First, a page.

Lake: black-necked stilt; black vulture; buff-breasted sandpiper; harlequin duck; Kentucky warbler (in December!); loggerhead shrike; marbled godwit; Mississippi kite; purple sandpiper; scissor-tailed flycatcher; snowy owl
McHenry: black-headed grosbeak; black tern; common gallinule; lark sparrow; red-necked phalarope
Will: black-bellied whistling duck; black-necked stilt; cattle egret; Eurasian wigeon; great kiskadee; Hudsonian godwit; western tanager; yellow-crowned night heron
Finally, a shout-out to Kendall County, which produced a Townsend's solitaire last January at Silver Springs State Park, the first rarity of 2020. Doesn't that seem like five years ago?
When luck and skill collide
Congratulations to Isoo O'Brien for shattering the Big Year record for Cook County of 281 species. He did it with a common redpoll on Oct. 30. The Evanston high school senior likens birding to a treasure hunt, and I couldn't agree more.
The all-time Illinois Big Year record of 334 species also fell, but at press time it was unknown what the new record would be, and who would set it. Nathan Goldberg had 340 species with Steve Huggins just one bird behind. Their lists were identical except for the Geneva Kirtland's warbler in May; Nathan got it, Steve did not.
Springbrook Prairie steward Joe Suchecki witnessed the first successful sandhill crane nesting at the Naperville preserve. He also registered species No. 240 at Springbrook when a flock of 22 evening grosbeaks flew over on November 6. Joe said he hadn't seen evening grosbeaks in Illinois since 1996.
Illinois Ornithological Society made the most of a stay-at-home spring by holding a Backyard Big Day competition in April. Some 200 households from 34 counties participated. IOS followed up with a Big Sit tournament in September that raised $5,000 for bird-related causes.
Illinois Audubon Society purchased 40 acres within the Prairie Ridge State Natural Area in Jasper County, protecting additional habitat for greater prairie-chickens.
The 2020 Indiana Dunes Birding Festival was canceled but still won the Mindful Birding Award for its devotion to ethical birding and bird conservation. The 2021 fest is on for May 13-16.
The grand opening of the International Crane Foundation's updated campus in Baraboo, Wis., also was called off. They'll try again on May 1, 2021.
Black birders matter
Rocky the owl made us smile. Another New Yorker made us cringe. You surely heard about the ugly incident in Central Park last May, when a white dog-walker confronted Black bird-watcher Christian Cooper, falsely accusing him of threatening violence. A video of the encounter attracted 30 million views.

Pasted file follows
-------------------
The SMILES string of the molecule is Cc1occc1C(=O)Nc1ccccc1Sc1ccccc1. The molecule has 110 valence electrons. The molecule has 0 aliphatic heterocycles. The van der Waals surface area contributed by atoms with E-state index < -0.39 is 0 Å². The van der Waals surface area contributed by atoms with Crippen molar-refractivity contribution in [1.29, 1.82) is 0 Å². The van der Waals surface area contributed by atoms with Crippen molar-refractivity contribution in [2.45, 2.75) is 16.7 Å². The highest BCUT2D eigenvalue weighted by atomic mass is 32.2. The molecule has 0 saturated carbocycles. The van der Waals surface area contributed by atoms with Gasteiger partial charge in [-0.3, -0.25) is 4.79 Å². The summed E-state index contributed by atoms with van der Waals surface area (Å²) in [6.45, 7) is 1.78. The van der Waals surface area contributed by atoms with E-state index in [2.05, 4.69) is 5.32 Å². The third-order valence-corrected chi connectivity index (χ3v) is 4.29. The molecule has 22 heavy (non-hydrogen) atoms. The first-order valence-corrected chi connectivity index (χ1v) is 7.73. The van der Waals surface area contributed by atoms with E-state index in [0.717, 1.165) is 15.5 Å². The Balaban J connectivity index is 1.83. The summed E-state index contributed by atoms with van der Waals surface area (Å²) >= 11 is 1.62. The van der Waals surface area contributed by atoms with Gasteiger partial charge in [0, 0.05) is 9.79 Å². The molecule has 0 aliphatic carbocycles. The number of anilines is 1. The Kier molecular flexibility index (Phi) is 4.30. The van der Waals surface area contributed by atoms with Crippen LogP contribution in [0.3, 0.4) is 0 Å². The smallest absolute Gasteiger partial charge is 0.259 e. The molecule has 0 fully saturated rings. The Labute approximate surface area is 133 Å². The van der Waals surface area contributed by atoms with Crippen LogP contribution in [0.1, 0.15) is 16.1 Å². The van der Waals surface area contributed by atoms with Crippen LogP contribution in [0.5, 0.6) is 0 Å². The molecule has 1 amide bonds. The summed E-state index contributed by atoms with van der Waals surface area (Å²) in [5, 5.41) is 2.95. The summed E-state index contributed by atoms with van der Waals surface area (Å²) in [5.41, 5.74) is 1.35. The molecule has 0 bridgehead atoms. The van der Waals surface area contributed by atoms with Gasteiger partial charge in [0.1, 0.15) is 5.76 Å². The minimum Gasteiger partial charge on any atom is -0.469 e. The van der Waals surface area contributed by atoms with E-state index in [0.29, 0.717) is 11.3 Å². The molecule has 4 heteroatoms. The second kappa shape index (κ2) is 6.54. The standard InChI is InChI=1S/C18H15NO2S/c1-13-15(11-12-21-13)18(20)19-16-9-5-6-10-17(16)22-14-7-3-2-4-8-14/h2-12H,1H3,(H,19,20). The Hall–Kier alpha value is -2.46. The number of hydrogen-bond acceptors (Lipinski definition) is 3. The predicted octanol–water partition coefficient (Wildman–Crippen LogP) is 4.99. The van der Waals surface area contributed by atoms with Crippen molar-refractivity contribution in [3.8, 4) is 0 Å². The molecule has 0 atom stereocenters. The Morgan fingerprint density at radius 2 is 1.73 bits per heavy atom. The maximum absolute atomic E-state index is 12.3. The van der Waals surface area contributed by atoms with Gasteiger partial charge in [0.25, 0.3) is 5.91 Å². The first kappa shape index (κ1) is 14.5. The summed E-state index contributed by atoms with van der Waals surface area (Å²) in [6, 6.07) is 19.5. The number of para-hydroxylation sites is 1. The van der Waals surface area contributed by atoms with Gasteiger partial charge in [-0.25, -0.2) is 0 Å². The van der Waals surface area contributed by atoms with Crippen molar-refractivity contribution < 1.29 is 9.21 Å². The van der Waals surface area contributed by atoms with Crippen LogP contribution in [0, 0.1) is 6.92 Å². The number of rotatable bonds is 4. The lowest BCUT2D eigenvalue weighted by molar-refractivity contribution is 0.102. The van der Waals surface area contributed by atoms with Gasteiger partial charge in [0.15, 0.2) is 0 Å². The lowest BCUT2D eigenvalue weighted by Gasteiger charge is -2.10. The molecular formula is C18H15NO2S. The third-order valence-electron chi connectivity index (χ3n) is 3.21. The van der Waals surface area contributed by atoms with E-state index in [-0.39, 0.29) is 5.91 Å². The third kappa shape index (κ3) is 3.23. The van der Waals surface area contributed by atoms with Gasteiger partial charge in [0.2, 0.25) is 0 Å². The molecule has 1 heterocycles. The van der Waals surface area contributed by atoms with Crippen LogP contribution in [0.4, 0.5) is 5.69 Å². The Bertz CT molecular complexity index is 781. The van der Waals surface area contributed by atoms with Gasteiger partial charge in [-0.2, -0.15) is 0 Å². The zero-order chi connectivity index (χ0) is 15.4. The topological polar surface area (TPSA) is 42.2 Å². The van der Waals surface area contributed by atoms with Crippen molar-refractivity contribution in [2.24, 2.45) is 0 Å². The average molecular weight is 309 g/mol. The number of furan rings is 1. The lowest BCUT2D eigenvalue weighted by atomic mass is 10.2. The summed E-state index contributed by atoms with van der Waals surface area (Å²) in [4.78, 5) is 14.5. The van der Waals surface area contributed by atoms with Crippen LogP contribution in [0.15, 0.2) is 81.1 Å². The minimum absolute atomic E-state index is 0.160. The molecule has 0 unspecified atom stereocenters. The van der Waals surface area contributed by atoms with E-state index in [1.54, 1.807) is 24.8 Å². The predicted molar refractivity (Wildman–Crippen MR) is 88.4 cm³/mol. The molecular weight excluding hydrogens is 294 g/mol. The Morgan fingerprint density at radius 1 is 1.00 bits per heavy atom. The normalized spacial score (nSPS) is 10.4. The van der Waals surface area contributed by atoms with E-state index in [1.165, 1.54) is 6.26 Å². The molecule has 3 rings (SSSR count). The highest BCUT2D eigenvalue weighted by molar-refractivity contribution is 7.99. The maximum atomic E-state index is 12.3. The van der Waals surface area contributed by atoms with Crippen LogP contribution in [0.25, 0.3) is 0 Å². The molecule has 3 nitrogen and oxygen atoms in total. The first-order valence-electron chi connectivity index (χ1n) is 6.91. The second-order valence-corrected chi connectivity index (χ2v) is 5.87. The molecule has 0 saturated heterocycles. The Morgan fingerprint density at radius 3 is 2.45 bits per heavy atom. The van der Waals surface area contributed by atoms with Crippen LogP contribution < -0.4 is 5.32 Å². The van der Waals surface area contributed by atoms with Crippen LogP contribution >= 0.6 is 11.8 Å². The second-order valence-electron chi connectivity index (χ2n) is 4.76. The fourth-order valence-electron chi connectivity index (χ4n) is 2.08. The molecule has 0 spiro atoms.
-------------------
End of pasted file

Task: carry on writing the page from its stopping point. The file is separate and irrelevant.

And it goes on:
It wasn't about birding, of course, but it did create high-profile exposure for the hobby. Black Birders Week took flight in June, a first-time awareness campaign to encourage birding by people of color.
Worth mentioning, too, is the "Bird Names for Birds" movement. The idea, now gaining momentum, is to assign new names to birds currently named after people. Some of the individuals, history shows, were racist in their actions and beliefs. Some were slave owners. In August, McCown's longspur was officially reclassified as thick-billed longspur. Expect more such changes. About 150 North American birds are named for people.
Checking my notes
I'll remember 2020 for many things but the sweetest memories involve birding. May 15 produced my finest day of backyard birding ever, with 47 species. One was a worm-eating warbler, only the second of my life! Northern waterthrush also joined my all-time yard list that day.
Spotting a backyard "wormie" is hard to top, but finally getting my lifer Kentucky warbler was my best birding moment. A big assist goes to Joan Campbell for helping me find it at Greene Valley, where dozens of other birders enjoyed it, too. Kentucky's are not usually so cooperative! I guess it was just my turn.
I read 33 books in 2020, the best one about birding being Kenn Kaufman's "A Season on the Wind." Two more goodies wait on my nightstand: Sibley's latest, "What It's Like to Be a Bird," and Ted Floyd's "How to Know the Birds."
Best new beer? Piping Plover Pale Ale, of course, launched by Imperial Oak Brewing (Willow Springs) in August. I'm raising one now, in a toast. Here's to 2020, a difficult year made better by exciting birds and fun birding adventures. And to a brighter year ahead. Maybe I'll see you in Channahon.
• Jeff Reiter's column appears monthly in Neighbor. You can reach him via his blog, Words on Birds.